And he sees this girl who catches his eye. He walks up to her, flirts and asks if he could buy her a drink. She declines. It seems she wants to hang out with her friends and doesn’t want to be bothered. So the man calmly and with a non sarcastic tone says: “Okay. Well, you have a good evening then”. He walks away and continues to enjoy his evening because life moves on and she didn’t owe him a goddamn thing.
Jamila Bey, a 35-year-old journalist, said, “To be black and atheist, in a lot of circles, is to not be black.” She said the story the nation tells of African-Americans’ struggle for civil rights is a Christian one, so African-Americans who reject religion are seen as turning their backs on their history. This feels unfair to Ms. Bey, whose mother is Roman Catholic and whose father is Muslim, because people of different faiths, and some with none, were in the movement. The black church dominated, she said, because it was the one independent black institution allowed under Jim Crow laws, providing free spaces to African-Americans who otherwise faced arrest for congregating in public.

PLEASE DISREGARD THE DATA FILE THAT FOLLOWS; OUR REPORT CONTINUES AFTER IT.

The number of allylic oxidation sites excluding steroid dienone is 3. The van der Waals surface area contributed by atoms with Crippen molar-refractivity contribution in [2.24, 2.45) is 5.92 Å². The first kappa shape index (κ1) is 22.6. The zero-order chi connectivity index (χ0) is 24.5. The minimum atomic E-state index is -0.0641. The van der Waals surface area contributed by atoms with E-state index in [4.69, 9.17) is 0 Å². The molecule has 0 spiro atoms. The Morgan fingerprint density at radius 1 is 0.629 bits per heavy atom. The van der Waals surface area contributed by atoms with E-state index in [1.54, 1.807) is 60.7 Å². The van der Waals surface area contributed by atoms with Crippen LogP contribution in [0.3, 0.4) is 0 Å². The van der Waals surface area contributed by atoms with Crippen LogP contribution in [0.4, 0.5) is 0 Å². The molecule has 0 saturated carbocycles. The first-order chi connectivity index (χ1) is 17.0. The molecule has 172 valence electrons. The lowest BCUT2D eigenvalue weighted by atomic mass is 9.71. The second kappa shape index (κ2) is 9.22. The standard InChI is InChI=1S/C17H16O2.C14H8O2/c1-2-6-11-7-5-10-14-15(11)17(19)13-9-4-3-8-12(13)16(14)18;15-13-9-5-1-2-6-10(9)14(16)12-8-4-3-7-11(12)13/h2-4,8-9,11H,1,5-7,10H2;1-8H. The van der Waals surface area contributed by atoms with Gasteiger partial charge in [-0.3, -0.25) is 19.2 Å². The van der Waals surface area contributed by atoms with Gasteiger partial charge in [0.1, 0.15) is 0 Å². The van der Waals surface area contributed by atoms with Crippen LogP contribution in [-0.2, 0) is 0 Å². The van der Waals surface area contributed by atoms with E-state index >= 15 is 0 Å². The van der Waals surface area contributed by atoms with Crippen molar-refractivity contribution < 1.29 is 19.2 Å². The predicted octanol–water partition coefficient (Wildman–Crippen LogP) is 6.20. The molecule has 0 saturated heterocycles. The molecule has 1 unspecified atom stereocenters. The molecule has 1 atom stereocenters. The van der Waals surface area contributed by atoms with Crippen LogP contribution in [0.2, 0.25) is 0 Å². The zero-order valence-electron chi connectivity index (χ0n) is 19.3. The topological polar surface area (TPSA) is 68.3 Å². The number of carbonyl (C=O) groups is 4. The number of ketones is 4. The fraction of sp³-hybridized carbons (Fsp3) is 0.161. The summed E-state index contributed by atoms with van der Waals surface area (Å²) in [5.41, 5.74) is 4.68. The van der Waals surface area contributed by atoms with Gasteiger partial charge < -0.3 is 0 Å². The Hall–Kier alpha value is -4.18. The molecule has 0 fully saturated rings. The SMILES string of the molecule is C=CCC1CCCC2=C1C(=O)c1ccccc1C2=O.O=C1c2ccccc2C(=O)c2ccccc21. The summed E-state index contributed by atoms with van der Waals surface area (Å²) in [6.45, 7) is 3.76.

Recognizing the role of churches in the movement, Ms. Bey still takes issue when their work is retold as God’s. “These people were using the church, pulling from its resources, to attack a problem and literally change history. But the story that gets told is, ‘Jesus delivered us,’ ” Ms. Bey said. “Frankly, it was humans who did all the work.”